The president took to Twitter to criticize the vote, but while he tries to shift the blame for the failure to the Senate, it's worth looking back at how ineffective he's been in the healthcare debate. As a candidate, Donald Trump made noises about a healthcare reform that would provide "insurance for everybody" and would lower costs, but those vague promises just made the actual Republican policies—which would result in fewer people having insurance and raise premiums on many—seem more starkly cruel and contradictory.
Trump seemed to have few definite ideas about what healthcare reform should accomplish. Though he celebrated the passage of the House bill in May, weeks later he called it "mean," echoing criticisms of the bill from Democrats. The ACA only passed after intense efforts from the Barack Obama White House to work out details of the bill and persuade fence-sitting Democrats. It's unclear if a similar push from a more competent Trump team could have brought the holdouts onboard, but it might have made the process smoother at least and clarified where the president stood on things like Medicaid expansion and pre-existing conditions.
4. The Resistance
As Republicans in Congress worked on the various iterations of the repeal bills, liberal activists were pressuring vulnerable legislators to vote no on anything that scrapped the ACA. Mass phone calls, town hall protests, and demonstrations didn't stop the House from passing its bill, and didn't stop some senators facing reelection, like Nevada's Dean Heller, from voting for the last effort in the Senate.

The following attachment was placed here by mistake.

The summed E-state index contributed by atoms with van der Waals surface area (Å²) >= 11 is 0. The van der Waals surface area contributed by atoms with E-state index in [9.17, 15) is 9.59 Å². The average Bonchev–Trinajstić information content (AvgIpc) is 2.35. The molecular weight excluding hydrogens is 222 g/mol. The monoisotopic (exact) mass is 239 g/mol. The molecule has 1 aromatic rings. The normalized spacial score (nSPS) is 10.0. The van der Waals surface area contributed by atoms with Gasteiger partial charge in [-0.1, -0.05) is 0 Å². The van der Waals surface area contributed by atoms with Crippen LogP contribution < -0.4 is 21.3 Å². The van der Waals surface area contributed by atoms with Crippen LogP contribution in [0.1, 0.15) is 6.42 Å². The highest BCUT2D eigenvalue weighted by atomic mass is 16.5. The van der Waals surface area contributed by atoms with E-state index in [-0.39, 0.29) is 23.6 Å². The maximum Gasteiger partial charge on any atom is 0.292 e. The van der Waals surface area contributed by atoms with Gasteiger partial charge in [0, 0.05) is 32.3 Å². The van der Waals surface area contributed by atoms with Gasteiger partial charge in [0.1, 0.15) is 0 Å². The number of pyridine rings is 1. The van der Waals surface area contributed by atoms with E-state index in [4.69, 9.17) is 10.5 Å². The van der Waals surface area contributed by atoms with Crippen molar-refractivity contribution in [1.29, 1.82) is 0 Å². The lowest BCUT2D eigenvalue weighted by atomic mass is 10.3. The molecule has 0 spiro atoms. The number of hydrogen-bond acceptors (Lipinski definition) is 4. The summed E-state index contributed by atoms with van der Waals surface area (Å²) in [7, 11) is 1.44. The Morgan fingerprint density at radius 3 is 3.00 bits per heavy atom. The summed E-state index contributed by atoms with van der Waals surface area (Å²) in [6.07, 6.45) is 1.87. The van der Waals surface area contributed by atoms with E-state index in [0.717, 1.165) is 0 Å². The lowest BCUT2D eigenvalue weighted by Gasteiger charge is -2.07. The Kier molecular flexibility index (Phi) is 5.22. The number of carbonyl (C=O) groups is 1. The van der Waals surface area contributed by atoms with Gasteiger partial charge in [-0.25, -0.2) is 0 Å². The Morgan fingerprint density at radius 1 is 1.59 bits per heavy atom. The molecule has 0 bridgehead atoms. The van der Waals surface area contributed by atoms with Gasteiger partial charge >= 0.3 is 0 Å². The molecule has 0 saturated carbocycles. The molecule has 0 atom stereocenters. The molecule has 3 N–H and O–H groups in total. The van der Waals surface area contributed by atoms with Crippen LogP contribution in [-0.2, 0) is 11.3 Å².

But that activism may have given Collins and Murkowski confidence that they could oppose repeal without risking their political futures. It also likely slowed down the process, which Trump promised would be quick. And the longer the debate dragged on, the less popular repeal became.
5. The Republicans
The real problem at the heart of the repeal effort, however, was that after seven years of condemning the ACA Senate Republicans didn't have a replacement plan, or even a set of principles that they could build a replacement around. Various ideas were proposed by Republicans before the 2016 election, but nothing unified the party—tellingly, the man who became the Republican presidential nominee basically ignored the specifics of the issue, and the base was completely fine with that.
As the 2017 debate began, right-wing senators demanded that the ACA be fully repealed, but moderates wouldn't sign on to that position because of how many people would wind up freshly uninsured as a result. Conservative healthcare wonks were warning that the problems in the system were complicated and difficult to address. Sensing that whatever they came up with would be unpopular, House Republicans initially hid their legislation in a basement.
The repeal debacle shows the dangers of campaigning against an existing policy without having a replacement in mind—the problems don't come when you lose, but when you win and have to govern.
Follow Harry Cheadle on Twitter.